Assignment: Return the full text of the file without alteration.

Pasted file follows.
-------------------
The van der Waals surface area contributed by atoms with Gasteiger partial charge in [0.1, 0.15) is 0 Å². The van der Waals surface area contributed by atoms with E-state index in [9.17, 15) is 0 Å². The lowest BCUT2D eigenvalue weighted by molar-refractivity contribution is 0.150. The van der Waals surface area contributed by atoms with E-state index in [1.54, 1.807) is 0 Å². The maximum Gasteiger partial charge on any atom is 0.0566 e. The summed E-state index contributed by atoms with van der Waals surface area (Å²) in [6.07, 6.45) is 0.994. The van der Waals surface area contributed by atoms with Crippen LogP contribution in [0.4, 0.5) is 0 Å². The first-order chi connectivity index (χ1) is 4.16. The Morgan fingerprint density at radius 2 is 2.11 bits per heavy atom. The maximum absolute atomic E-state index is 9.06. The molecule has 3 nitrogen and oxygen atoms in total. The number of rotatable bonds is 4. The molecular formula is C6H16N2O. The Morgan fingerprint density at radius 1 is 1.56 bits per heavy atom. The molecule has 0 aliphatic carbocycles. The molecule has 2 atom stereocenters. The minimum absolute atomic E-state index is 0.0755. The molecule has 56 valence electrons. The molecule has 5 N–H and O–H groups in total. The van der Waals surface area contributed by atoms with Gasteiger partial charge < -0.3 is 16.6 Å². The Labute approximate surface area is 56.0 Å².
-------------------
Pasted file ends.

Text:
The van der Waals surface area contributed by atoms with Gasteiger partial charge in [0.1, 0.15) is 0 Å². The van der Waals surface area contributed by atoms with E-state index in [9.17, 15) is 0 Å². The lowest BCUT2D eigenvalue weighted by molar-refractivity contribution is 0.150. The van der Waals surface area contributed by atoms with E-state index in [1.54, 1.807) is 0 Å². The maximum Gasteiger partial charge on any atom is 0.0566 e. The summed E-state index contributed by atoms with van der Waals surface area (Å²) in [6.07, 6.45) is 0.994. The van der Waals surface area contributed by atoms with Crippen LogP contribution in [0.4, 0.5) is 0 Å². The first-order chi connectivity index (χ1) is 4.16. The Morgan fingerprint density at radius 2 is 2.11 bits per heavy atom. The maximum absolute atomic E-state index is 9.06. The molecule has 3 nitrogen and oxygen atoms in total. The number of rotatable bonds is 4. The molecular formula is C6H16N2O. The Morgan fingerprint density at radius 1 is 1.56 bits per heavy atom. The molecule has 0 aliphatic carbocycles. The molecule has 2 atom stereocenters. The minimum absolute atomic E-state index is 0.0755. The molecule has 56 valence electrons. The molecule has 5 N–H and O–H groups in total. The van der Waals surface area contributed by atoms with Gasteiger partial charge < -0.3 is 16.6 Å². The Labute approximate surface area is 56.0 Å².